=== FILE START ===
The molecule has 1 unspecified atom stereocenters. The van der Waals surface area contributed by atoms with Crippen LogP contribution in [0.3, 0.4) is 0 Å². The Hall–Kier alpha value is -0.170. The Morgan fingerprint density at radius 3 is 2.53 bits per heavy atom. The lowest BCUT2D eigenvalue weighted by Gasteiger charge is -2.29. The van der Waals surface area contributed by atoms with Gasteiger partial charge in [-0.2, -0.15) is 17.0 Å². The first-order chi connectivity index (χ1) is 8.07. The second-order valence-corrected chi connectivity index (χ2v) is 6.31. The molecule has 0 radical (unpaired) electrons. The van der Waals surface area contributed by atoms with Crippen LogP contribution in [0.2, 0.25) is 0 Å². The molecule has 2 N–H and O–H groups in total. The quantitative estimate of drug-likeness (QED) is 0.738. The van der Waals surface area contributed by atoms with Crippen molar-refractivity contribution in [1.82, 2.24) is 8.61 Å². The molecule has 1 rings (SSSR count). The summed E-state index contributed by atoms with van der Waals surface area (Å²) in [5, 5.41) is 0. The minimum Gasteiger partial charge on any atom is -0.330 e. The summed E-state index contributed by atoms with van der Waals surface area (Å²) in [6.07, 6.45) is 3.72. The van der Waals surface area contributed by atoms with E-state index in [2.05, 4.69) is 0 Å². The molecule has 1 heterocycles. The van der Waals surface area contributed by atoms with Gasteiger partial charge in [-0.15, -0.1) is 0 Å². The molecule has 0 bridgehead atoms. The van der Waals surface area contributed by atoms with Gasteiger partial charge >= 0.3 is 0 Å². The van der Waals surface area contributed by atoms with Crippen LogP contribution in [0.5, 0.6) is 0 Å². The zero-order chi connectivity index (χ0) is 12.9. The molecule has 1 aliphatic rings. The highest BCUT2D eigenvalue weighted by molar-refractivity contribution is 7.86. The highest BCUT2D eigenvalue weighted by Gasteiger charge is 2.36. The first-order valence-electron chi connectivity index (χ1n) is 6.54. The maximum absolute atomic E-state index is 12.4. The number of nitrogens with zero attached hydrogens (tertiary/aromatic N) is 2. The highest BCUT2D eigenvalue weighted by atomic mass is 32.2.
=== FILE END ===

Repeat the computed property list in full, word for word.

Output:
The molecule has 1 unspecified atom stereocenters. The van der Waals surface area contributed by atoms with Crippen LogP contribution in [0.3, 0.4) is 0 Å². The Hall–Kier alpha value is -0.170. The Morgan fingerprint density at radius 3 is 2.53 bits per heavy atom. The lowest BCUT2D eigenvalue weighted by Gasteiger charge is -2.29. The van der Waals surface area contributed by atoms with Gasteiger partial charge in [-0.2, -0.15) is 17.0 Å². The first-order chi connectivity index (χ1) is 8.07. The second-order valence-corrected chi connectivity index (χ2v) is 6.31. The molecule has 0 radical (unpaired) electrons. The van der Waals surface area contributed by atoms with Crippen LogP contribution in [0.2, 0.25) is 0 Å². The molecule has 2 N–H and O–H groups in total. The quantitative estimate of drug-likeness (QED) is 0.738. The van der Waals surface area contributed by atoms with Crippen molar-refractivity contribution in [1.82, 2.24) is 8.61 Å². The molecule has 1 rings (SSSR count). The summed E-state index contributed by atoms with van der Waals surface area (Å²) in [5, 5.41) is 0. The minimum Gasteiger partial charge on any atom is -0.330 e. The summed E-state index contributed by atoms with van der Waals surface area (Å²) in [6.07, 6.45) is 3.72. The van der Waals surface area contributed by atoms with E-state index in [2.05, 4.69) is 0 Å². The molecule has 1 heterocycles. The van der Waals surface area contributed by atoms with Gasteiger partial charge in [-0.15, -0.1) is 0 Å². The molecule has 0 bridgehead atoms. The van der Waals surface area contributed by atoms with Gasteiger partial charge >= 0.3 is 0 Å². The van der Waals surface area contributed by atoms with Crippen LogP contribution in [0.5, 0.6) is 0 Å². The zero-order chi connectivity index (χ0) is 12.9. The molecule has 1 aliphatic rings. The highest BCUT2D eigenvalue weighted by molar-refractivity contribution is 7.86. The highest BCUT2D eigenvalue weighted by Gasteiger charge is 2.36. The first-order valence-electron chi connectivity index (χ1n) is 6.54. The maximum absolute atomic E-state index is 12.4. The number of nitrogens with zero attached hydrogens (tertiary/aromatic N) is 2. The highest BCUT2D eigenvalue weighted by atomic mass is 32.2.